Share Your Story: Rereading Old Favorites

Summer is coming! Are you excited about summer reading yet? Our theme for Adult Summer Reading this year is "Share Your Story," and you can learn more about the challenges and prizes at our website. (The "Share Your Story" program is just for grown-ups -- if you're looking for summer reading for children or teens, that's a different page.) Whatever else this summer brings, don't forget to take some time for yourself and your books!

If you're taking part in the adult summer reading challenge, one of the many ways you can participate is by rereading a favorite book. Rereading is sometimes a controversial topic, and people often have strong opinions. On the one side is the "so many books, so little time!" argument: if you have a limited number of books you're capable of reading, doesn't it make more sense to read new ones rather than going back to ones you've already read? And on the other side is the argument that you can appreciate a book better, or at least differently, if you read it more than once. As Vladimir Nabokov once wrote: "A good reader, a major reader, an active and creative reader is a rereader."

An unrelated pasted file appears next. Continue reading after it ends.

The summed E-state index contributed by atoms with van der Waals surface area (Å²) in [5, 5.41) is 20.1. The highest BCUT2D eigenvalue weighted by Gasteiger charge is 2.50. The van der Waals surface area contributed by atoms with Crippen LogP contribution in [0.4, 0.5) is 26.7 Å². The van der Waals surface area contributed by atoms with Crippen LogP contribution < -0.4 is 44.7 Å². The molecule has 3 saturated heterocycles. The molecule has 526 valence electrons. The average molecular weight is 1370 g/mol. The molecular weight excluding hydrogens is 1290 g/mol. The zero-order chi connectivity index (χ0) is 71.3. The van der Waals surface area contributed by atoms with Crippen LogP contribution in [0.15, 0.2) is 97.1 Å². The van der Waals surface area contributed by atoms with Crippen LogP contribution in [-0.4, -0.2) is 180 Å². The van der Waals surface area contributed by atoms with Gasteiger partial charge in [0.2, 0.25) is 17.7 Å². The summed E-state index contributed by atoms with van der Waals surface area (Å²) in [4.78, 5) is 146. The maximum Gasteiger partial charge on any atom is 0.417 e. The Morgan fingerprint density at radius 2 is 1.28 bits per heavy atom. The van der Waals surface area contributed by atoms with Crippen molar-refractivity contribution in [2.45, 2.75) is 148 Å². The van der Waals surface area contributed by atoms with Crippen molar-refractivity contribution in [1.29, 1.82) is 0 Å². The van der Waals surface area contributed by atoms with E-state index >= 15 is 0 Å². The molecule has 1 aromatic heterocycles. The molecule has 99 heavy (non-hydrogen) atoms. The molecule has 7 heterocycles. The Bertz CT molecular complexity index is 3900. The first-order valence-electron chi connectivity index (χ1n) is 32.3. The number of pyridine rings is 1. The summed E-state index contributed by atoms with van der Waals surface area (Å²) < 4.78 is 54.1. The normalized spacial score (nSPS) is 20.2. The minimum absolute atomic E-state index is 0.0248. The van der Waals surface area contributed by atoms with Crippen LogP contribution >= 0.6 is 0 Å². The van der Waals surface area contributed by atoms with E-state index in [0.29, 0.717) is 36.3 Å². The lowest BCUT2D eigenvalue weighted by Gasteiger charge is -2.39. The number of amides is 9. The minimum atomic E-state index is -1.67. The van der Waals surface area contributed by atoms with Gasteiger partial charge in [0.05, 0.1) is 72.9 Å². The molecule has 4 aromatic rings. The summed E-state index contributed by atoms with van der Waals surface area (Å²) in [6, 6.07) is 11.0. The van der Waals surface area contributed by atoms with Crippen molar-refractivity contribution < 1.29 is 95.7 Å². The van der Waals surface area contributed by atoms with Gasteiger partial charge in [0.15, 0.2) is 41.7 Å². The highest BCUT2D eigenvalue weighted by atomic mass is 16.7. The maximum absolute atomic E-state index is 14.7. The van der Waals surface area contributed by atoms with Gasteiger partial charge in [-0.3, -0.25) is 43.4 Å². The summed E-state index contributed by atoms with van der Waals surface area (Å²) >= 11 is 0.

Of course, not all books are destined to be reread, and that's okay! Some suspense novels lose their savor if you already know the twist; some books just don't hold up to leisurely scrutiny. Sometimes even our favorites disappoint us. It's not unusual to realize, years later, that the books that spoke to us deeply were also  interwoven with racist, sexist, homophobic, colonialist, or other bigoted ideologies. It can be painful to look more closely at stories we loved uncritically when we knew less about the hurt they caused. Sometimes it's only that the reader keeps growing, and the book remains the same. The story that is most meaningful to you when you are ten or twenty or thirty-five may not be the same as the story that is most meaningful to you at fifty or seventy or ninety.

If you're casting about for inspiration, you might like to consider some classic childhood favorites. Or maybe you'll want to revisit the bestsellers of yesteryear. Or maybe you'd be interested to know what books your librarians personally most enjoy returning to, again and again!

Whether you're a frequent rereader or you never return to a book once it's finished, I hope you'll give yourself permission to enjoy rereading at least one book this summer. While you're at it, wear your most comfortable outfit, eat a dessert you know you love, and call your oldest friend! Familiarity doesn't have to breed contempt. And don't forget to cross off the square for "reread a favorite book" when you're done!